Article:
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      Descombles, the engineer, went before dawn to reconnoitre the fort, with several other officers and a party of Indians. While he was thus employed, one of these savages, hungry for scalps, took him in the gloom for an Englishman, and shot him dead. Captain Pouchot, of the battalion of Barn, replaced him; and the attack was pushed vigorously. The Canadians and Indians, swarming through the forest, fired all day on the fort under cover of the trees. The second division 410Amherst on Lake George ? Capture of Ticonderoga and Crown Point ? Delays of Amherst ? Niagara Expedition ? La Corne attacks Oswego ? His Repulse ? Niagara besieged ? Aubry comes to its Relief ? Battle ? Rout of the French ? The Fort taken ? Isle-aux-Noix ? Amherst advances to attack it ? Storm ? The Enterprise abandoned ? Rogers attacks St. Francis ? Destroys the Town ? Sufferings of the Rangers.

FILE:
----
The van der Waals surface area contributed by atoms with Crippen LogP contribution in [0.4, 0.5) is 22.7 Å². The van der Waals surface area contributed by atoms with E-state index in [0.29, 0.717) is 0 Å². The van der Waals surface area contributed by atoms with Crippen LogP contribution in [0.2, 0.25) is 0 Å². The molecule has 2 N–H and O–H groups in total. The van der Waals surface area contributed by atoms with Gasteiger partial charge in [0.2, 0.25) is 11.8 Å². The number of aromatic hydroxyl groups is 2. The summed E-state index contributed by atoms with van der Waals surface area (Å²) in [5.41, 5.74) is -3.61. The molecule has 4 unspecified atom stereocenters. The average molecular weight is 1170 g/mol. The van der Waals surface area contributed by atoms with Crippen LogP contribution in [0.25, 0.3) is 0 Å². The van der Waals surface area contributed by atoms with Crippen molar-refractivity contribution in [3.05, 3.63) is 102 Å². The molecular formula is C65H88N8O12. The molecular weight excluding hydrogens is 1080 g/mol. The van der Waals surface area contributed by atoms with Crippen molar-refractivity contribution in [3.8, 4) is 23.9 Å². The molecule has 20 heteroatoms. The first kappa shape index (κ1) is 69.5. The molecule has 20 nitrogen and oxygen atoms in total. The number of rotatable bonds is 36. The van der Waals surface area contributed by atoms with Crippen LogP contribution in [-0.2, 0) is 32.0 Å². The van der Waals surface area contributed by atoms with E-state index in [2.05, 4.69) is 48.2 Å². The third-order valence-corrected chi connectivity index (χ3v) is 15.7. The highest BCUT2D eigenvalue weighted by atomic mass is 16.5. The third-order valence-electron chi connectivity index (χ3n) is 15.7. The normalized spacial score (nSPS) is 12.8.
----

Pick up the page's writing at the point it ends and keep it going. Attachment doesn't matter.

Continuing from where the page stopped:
"I've already told you. No more than any poor hunted creature."On the fourth of July, Frontenac left Montreal, at the head of about twenty-two hundred men. On the nineteenth he reached Fort Frontenac, and on the twenty-sixth he crossed to the southern shore of Lake Ontario. A swarm of Indian canoes led the way; next followed two battalions of regulars, in bateaux, commanded by Callires; then more bateaux, laden with cannon, mortars, and rockets; then Frontenac himself, surrounded by the canoes of his staff and his guard; then eight hundred Canadians, under Ramesay; while more regulars and more Indians, all commanded by Vaudreuil, brought up the rear. In two days they reached the mouth of the Oswego; strong scouting-parties were sent out to scour the forests in front; while the expedition slowly and painfully worked its way up the stream. Most of the troops and Canadians 411 marched through the matted woods along the banks; while the bateaux and canoes were pushed, rowed, paddled, or dragged forward against the current. On the evening of the thirtieth, they reached the falls, where the river plunged over ledges of rock which completely stopped the way. The work of "carrying" was begun at once. The Indians and Canadians carried the canoes to the navigable water above, and gangs of men dragged the bateaux up the portage-path on rollers. Night soon came, and the work was continued till ten o'clock by torchlight. Frontenac would have passed on foot like the rest, but the Indians would not have it so. They lifted him in his canoe upon their shoulders, and bore him in triumph, singing and yelling, through the forest and along the margin of the rapids, the blaze of the torches lighting the strange procession, where plumes of officers and uniforms of the governor's guard mingled with the feathers and scalp-locks of naked savages.